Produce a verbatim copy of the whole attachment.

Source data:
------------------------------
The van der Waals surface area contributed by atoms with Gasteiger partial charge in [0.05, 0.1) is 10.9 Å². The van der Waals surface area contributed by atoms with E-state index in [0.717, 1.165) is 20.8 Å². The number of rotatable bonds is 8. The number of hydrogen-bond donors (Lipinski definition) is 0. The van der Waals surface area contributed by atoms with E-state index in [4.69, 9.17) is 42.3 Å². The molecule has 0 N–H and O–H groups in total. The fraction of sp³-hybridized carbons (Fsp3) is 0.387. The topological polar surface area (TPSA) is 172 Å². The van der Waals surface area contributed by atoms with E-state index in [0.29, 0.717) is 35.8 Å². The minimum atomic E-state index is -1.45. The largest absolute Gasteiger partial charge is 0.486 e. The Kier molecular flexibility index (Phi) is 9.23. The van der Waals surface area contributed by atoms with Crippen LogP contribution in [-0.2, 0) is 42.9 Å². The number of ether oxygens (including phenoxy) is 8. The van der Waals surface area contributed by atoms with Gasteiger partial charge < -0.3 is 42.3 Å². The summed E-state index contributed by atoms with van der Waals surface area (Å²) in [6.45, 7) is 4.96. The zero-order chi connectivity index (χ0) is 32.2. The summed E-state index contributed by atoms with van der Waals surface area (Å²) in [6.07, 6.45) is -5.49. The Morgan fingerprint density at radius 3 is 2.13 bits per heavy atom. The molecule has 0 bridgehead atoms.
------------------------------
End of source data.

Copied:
The van der Waals surface area contributed by atoms with Gasteiger partial charge in [0.05, 0.1) is 10.9 Å². The van der Waals surface area contributed by atoms with E-state index in [0.717, 1.165) is 20.8 Å². The number of rotatable bonds is 8. The number of hydrogen-bond donors (Lipinski definition) is 0. The van der Waals surface area contributed by atoms with E-state index in [4.69, 9.17) is 42.3 Å². The molecule has 0 N–H and O–H groups in total. The fraction of sp³-hybridized carbons (Fsp3) is 0.387. The topological polar surface area (TPSA) is 172 Å². The van der Waals surface area contributed by atoms with E-state index in [0.29, 0.717) is 35.8 Å². The minimum atomic E-state index is -1.45. The largest absolute Gasteiger partial charge is 0.486 e. The Kier molecular flexibility index (Phi) is 9.23. The van der Waals surface area contributed by atoms with Crippen LogP contribution in [-0.2, 0) is 42.9 Å². The number of ether oxygens (including phenoxy) is 8. The van der Waals surface area contributed by atoms with Gasteiger partial charge < -0.3 is 42.3 Å². The summed E-state index contributed by atoms with van der Waals surface area (Å²) in [6.45, 7) is 4.96. The zero-order chi connectivity index (χ0) is 32.2. The summed E-state index contributed by atoms with van der Waals surface area (Å²) in [6.07, 6.45) is -5.49. The Morgan fingerprint density at radius 3 is 2.13 bits per heavy atom. The molecule has 0 bridgehead atoms.